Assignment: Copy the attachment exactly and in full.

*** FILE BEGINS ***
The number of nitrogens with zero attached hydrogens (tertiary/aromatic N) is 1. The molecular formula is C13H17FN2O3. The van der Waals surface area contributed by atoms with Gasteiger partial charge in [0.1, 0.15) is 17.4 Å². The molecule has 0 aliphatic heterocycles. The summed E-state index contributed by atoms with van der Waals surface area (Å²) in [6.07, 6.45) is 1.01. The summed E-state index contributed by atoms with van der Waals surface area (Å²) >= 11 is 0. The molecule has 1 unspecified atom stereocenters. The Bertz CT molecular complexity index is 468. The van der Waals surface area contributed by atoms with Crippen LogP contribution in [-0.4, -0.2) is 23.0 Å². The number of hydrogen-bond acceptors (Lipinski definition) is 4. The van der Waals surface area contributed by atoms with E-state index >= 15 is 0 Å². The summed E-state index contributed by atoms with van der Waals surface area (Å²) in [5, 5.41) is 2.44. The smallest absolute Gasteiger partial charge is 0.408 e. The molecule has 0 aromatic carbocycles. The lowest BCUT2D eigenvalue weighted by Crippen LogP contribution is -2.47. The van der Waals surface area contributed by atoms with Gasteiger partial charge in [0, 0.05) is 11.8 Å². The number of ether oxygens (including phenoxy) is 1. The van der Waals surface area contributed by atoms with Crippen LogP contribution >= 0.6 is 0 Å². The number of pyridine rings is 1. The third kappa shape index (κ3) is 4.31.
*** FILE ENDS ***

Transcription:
The number of nitrogens with zero attached hydrogens (tertiary/aromatic N) is 1. The molecular formula is C13H17FN2O3. The van der Waals surface area contributed by atoms with Gasteiger partial charge in [0.1, 0.15) is 17.4 Å². The molecule has 0 aliphatic heterocycles. The summed E-state index contributed by atoms with van der Waals surface area (Å²) in [6.07, 6.45) is 1.01. The summed E-state index contributed by atoms with van der Waals surface area (Å²) >= 11 is 0. The molecule has 1 unspecified atom stereocenters. The Bertz CT molecular complexity index is 468. The van der Waals surface area contributed by atoms with Crippen LogP contribution in [-0.4, -0.2) is 23.0 Å². The number of hydrogen-bond acceptors (Lipinski definition) is 4. The van der Waals surface area contributed by atoms with E-state index >= 15 is 0 Å². The summed E-state index contributed by atoms with van der Waals surface area (Å²) in [5, 5.41) is 2.44. The smallest absolute Gasteiger partial charge is 0.408 e. The molecule has 0 aromatic carbocycles. The lowest BCUT2D eigenvalue weighted by Crippen LogP contribution is -2.47. The van der Waals surface area contributed by atoms with Gasteiger partial charge in [0, 0.05) is 11.8 Å². The number of ether oxygens (including phenoxy) is 1. The van der Waals surface area contributed by atoms with Crippen LogP contribution >= 0.6 is 0 Å². The number of pyridine rings is 1. The third kappa shape index (κ3) is 4.31.